Bob, I think you may have something there!


At Monday, May 08, 2006 9:52:00 AM, Anonymous Anonymous said...


Scott said...

NHC" In order to be saved we bust be Regenerated or Born Again"

Scott gets a "star" by his name for at least believing that much of the New Hampshire Confession.

Now if he can just bring himself to believe the rest of it he will get some more stars.

For example, the NHC explains HOW regeneration or the New Birth takes place, what means are used to produce the New Birth, and what are the results or fruits of it.

Of special notice, the NHC says that the New Birth is "by the power of the Holy Spirit" but NOT THAT BY ITSELF or ALONE. The Spirit ALWAYS USES MEANS to do His work.

You see, Scott, in order to have a "birth," you must have SEED involved. No human being is born without SEED. Even Jesus was not born apart from SEED (Gal. 3:16; Romans 1:3).

That is why the NHC says, "by the power of the Holy Spirit in connection with DIVINE TRUTH."

In the New Birth, the SEED in the "begetting" is (1)with the Word of Truth, (2) by the Word of God, (3)through the Gospel (James 1:18; 1 Peter 1:23; 1 Cor. 4:15).

The result of this "begetting" is the birth of faith ("whatsoever [i.e. faith] is born of God," 1 John 5:4), as faith comes by hearing, and hearing "by the Word of God" (Romans 10:17).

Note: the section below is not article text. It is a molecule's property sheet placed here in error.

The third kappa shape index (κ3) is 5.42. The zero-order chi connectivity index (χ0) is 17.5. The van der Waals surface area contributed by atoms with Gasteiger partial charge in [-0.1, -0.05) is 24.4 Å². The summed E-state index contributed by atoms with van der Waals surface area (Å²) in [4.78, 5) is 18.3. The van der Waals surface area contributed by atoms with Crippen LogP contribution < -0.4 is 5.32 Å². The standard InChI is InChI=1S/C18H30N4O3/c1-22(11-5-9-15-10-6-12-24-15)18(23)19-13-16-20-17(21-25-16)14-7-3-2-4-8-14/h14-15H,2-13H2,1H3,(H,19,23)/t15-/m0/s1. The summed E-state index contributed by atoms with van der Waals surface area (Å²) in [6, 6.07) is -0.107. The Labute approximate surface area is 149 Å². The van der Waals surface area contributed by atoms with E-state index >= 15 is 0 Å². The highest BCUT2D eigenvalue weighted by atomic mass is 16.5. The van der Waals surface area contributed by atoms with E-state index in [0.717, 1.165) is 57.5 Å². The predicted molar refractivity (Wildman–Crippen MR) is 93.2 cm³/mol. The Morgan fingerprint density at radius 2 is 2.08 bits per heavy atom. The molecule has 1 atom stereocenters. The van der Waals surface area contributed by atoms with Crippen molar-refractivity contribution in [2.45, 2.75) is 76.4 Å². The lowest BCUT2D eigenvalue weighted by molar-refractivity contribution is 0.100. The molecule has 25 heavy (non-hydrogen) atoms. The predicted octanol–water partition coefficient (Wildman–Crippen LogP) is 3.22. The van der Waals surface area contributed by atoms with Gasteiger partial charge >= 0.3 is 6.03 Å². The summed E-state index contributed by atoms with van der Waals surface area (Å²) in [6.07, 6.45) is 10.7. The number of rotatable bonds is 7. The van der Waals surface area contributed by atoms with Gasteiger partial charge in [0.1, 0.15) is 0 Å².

All of this is "monergistic" power, for the Gospel is the power of God unto salvation to every one that belieeth" (Romans 1:16; John 6:63; 1 Thess. 1:5).

That is why faith is referred to as "holy fruit" -- for as the child is the "fruit of the womb," so faith is the fruit of the Spirit's begetting by the Word in the heart. You get "fruit" from sowing the Seed (Matthew 13:23). You get faith in the heart as "fruit" by sowing the seed of the Word of God (Luke 8:11).

If you are not getting any born again "fruit" at your church in Georgia, it is because you are not sowing the Seed of the Word of God. God has promised that His Word will not return void, so if you are coming up void, you are not preaching the Word. -- Bob L. Ross

At Monday, May 08, 2006 10:11:00 AM, Anonymous Anonymous said...

Charles said...

What! Bob is under contract to write twice that much!

I am sorry about that, Charles, but when I signed on, I expected more of a contest from the Hybrids. As it stands now, refuting Hybridism has been about 50% easier than originally expected.

No need of overdoing it, is there? -- Bob

At Monday, May 08, 2006 10:44:00 AM, Anonymous Anonymous said...

IN REGENERATION . . . or, More Help for
Scott Morgan, James White, Tom Nettles, SBTS Students, Gene Bridges, and other Founders Who Keep Floundering on the New Birth

The following is from B. H. Carroll's Interpretation of the English Bible, Volume 13, pages 20, 21: